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cobalt color change

updated wed 11 oct 00


Chris Schafale on tue 10 oct 00

Getting back to mixing glazes after the summer, I was surprised to
notice that my cobalt carbonate supply looks different. It was a
very fine, light purple powder. Now it is somewhat clumpy and the
color is more pinkish with a slightly brownish tinge. I assume that
this is a result of moisture (in my very humid basement studio), but
wonder if anyone else has observed this, and whether it could
change the way the material behaves in a glaze. Presumably, the
additional moisture would reduce the coloring intensity of a given
weight of material (since some of what I'm weighing now is water
and not cobalt). Anything else?

Light One Candle Pottery
Fuquay-Varina, North Carolina, USA
(south of Raleigh)

Cindy Strnad on tue 10 oct 00

Hi, Chris.

I dunno--my cobalt carbonate has always arrived pink rather than purple, but
not brownish or clumpy. Maybe yours is stronger, and that's why it's purple.
You could put it in a bisqued (but not glazed) bowl, cover it with a bisqued
saucer or something to protect it from wind, birds, dust--whatever, and set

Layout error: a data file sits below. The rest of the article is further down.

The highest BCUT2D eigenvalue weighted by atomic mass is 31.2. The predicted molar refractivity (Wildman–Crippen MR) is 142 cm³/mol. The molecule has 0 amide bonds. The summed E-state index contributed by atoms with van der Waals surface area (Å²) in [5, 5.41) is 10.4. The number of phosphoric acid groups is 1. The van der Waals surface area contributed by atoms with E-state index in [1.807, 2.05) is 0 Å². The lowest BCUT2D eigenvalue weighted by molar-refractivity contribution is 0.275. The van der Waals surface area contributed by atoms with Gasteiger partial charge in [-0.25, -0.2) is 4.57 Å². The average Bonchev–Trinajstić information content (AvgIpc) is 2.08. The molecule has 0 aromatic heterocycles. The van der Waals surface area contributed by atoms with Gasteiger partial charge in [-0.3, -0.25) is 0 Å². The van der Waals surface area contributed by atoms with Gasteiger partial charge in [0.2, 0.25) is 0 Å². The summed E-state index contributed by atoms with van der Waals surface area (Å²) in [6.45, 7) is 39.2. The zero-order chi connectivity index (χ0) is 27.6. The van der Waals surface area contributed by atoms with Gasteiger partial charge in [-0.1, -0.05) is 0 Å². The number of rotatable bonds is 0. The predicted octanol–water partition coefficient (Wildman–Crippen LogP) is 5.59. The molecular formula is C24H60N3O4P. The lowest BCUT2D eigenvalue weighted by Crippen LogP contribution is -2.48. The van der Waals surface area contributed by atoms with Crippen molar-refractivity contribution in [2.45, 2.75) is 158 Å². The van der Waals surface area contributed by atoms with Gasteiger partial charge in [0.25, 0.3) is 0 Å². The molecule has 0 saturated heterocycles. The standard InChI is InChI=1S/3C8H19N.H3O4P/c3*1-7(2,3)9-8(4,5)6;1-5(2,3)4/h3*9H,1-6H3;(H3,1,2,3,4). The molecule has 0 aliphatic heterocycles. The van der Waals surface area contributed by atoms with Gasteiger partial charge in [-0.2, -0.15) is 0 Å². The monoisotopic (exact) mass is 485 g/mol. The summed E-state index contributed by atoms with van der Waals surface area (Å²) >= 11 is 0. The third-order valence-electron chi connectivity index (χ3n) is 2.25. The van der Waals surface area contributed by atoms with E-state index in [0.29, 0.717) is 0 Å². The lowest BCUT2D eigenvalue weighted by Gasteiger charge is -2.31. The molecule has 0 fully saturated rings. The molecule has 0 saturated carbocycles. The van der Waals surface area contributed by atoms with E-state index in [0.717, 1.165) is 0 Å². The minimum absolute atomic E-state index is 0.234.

it on top of the kiln for a firing or two. That should dry it out, but
you'll still want to de-clump it, I expect.

I store my stuff in the basement, too, and I have a really damp basement.
Everything's in plastic bins of one size or another. Very nice, and a little
expenditure at the local discount store sure makes it nicer to work with
glaze tests.

Cindy Strnad
Earthen Vessels Pottery
RR 1, Box 51
Custer, SD 57730

Tom Buck on tue 10 oct 00

Cobalt carbonate is a misnomer, the stuff actually is
2CoCO3.3Co[OH]2.H2O or cobalt(II) carbonate, basic. The crystals are when
"pure" red violet in colour. But the hue is detuned by adding some other
material that may release (or takeup) mositure. That you are seeing some
red crystals indicate mositure loss rather than increase.
However, since cobalt compounds are used in glazes in a relatively
small amount, 1-2wt% is usually the maximum, it really won't matter much
if the stuff has lost or increased by even 10%. Say, eg, you mix 5 kg of
a glaze with 1% cobalt "carb" added....that is 50 grams added to 5000
grams. So you might get 45 grams or 55 grams in the glaze mix, and I doubt
whether you will notice any colour change. Generally, the variation in
cobalt compounds over time requires that you always do a test of a new
supply of this colourant, and adjust the amount added to suit your eye.
good tests. bfn. peace. tom b.

Tom Buck ) tel: 905-389-2339
(westend Lake Ontario, province of Ontario, Canada).
mailing address: 373 East 43rd Street,
Hamilton ON L8T 3E1 Canada